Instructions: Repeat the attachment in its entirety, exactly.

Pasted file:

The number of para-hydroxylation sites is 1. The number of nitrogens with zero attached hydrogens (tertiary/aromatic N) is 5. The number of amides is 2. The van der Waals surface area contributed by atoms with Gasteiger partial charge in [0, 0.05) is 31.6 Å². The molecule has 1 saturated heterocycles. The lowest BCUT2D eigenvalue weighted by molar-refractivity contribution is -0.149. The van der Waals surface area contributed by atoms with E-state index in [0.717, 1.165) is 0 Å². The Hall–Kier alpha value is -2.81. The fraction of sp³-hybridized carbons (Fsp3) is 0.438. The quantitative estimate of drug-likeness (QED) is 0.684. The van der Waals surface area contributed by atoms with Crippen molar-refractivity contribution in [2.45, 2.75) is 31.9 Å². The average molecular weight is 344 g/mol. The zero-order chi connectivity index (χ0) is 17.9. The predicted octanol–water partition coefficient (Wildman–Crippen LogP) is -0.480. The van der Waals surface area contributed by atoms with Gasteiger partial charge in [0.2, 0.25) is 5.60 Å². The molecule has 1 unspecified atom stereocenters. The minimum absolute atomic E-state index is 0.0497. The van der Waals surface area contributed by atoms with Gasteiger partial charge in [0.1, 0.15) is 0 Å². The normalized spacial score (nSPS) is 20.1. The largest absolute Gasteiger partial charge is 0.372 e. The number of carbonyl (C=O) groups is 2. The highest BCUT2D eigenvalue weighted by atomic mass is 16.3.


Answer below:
The number of para-hydroxylation sites is 1. The number of nitrogens with zero attached hydrogens (tertiary/aromatic N) is 5. The number of amides is 2. The van der Waals surface area contributed by atoms with Gasteiger partial charge in [0, 0.05) is 31.6 Å². The molecule has 1 saturated heterocycles. The lowest BCUT2D eigenvalue weighted by molar-refractivity contribution is -0.149. The van der Waals surface area contributed by atoms with E-state index in [0.717, 1.165) is 0 Å². The Hall–Kier alpha value is -2.81. The fraction of sp³-hybridized carbons (Fsp3) is 0.438. The quantitative estimate of drug-likeness (QED) is 0.684. The van der Waals surface area contributed by atoms with Crippen molar-refractivity contribution in [2.45, 2.75) is 31.9 Å². The average molecular weight is 344 g/mol. The zero-order chi connectivity index (χ0) is 17.9. The predicted octanol–water partition coefficient (Wildman–Crippen LogP) is -0.480. The van der Waals surface area contributed by atoms with Gasteiger partial charge in [0.2, 0.25) is 5.60 Å². The molecule has 1 unspecified atom stereocenters. The minimum absolute atomic E-state index is 0.0497. The van der Waals surface area contributed by atoms with Gasteiger partial charge in [0.1, 0.15) is 0 Å². The normalized spacial score (nSPS) is 20.1. The largest absolute Gasteiger partial charge is 0.372 e. The number of carbonyl (C=O) groups is 2. The highest BCUT2D eigenvalue weighted by atomic mass is 16.3.